In this planet-hopping Girl’s Own Adventure, an Aussie teen must survive a world without technology, and then another with far too much. Rescue is only the beginning of her problems.Given the current popularity of dystopias, I'll need to walk a fine line between showing the downsides of Cass' situation, and avoiding the dystopia label. There are some un-fun aspects to Cass' experiences, some betrayals of trust, but the story is by no means dystopian. A reader eager for a dystopian YA will be disappointed by the way this story runs.
Of course, my larger problem with Touchstone is the structure. Not merely diary format, but the choice to write every day of Cass' life for a year (or at least those days when she's capable of writing). This does fascinating things to the pacing, making the story feel very episodic, rambling, both breathless and long-winded. Chapters are a structure which developed in novels for a reason, and "Stray" does not have them.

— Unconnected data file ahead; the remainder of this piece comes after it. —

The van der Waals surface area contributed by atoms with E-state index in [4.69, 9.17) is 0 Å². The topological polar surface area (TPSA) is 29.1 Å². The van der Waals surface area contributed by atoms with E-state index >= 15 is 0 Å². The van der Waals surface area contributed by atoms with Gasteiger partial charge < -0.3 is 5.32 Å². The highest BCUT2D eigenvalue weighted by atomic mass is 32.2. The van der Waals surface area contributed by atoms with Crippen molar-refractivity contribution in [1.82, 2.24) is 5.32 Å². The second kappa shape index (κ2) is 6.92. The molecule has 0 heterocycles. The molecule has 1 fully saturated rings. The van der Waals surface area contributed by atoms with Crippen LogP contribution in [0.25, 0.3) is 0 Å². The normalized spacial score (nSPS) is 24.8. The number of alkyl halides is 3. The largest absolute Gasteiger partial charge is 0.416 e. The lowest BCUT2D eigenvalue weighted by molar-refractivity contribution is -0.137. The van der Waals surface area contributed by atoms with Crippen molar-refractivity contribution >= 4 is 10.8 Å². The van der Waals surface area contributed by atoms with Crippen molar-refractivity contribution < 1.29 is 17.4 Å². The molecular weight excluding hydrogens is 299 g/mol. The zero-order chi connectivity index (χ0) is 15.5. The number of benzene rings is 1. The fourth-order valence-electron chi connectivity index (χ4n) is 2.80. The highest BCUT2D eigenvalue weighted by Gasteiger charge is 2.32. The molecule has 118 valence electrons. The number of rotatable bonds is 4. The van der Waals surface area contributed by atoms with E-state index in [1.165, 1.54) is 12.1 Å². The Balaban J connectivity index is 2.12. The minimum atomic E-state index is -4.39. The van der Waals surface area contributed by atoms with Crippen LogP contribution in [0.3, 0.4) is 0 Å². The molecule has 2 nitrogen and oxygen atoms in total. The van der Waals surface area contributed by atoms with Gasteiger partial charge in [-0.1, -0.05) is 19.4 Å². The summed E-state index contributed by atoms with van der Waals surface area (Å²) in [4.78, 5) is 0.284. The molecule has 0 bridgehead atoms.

I once or twice have considered re-writing the entire thing as a more traditional novel, because I know I'm going to get negative flack for this story because of the structure. But this story is one I love in its current form. That Cass writes down what happens to her on the days where "nothing happens" is important to me. That she mentions/names most everyone she spends time with, even if they're not important to the overall plot. That Cass' character arc is more one of acceptance of her situation and the building of a new family rather than the more traditional "has faults" -> "overcomes faults".
It's taken me a much longer time to edit than I expected, and I'm going to have to do another re-read after I finish this run through. Good thing I like this story.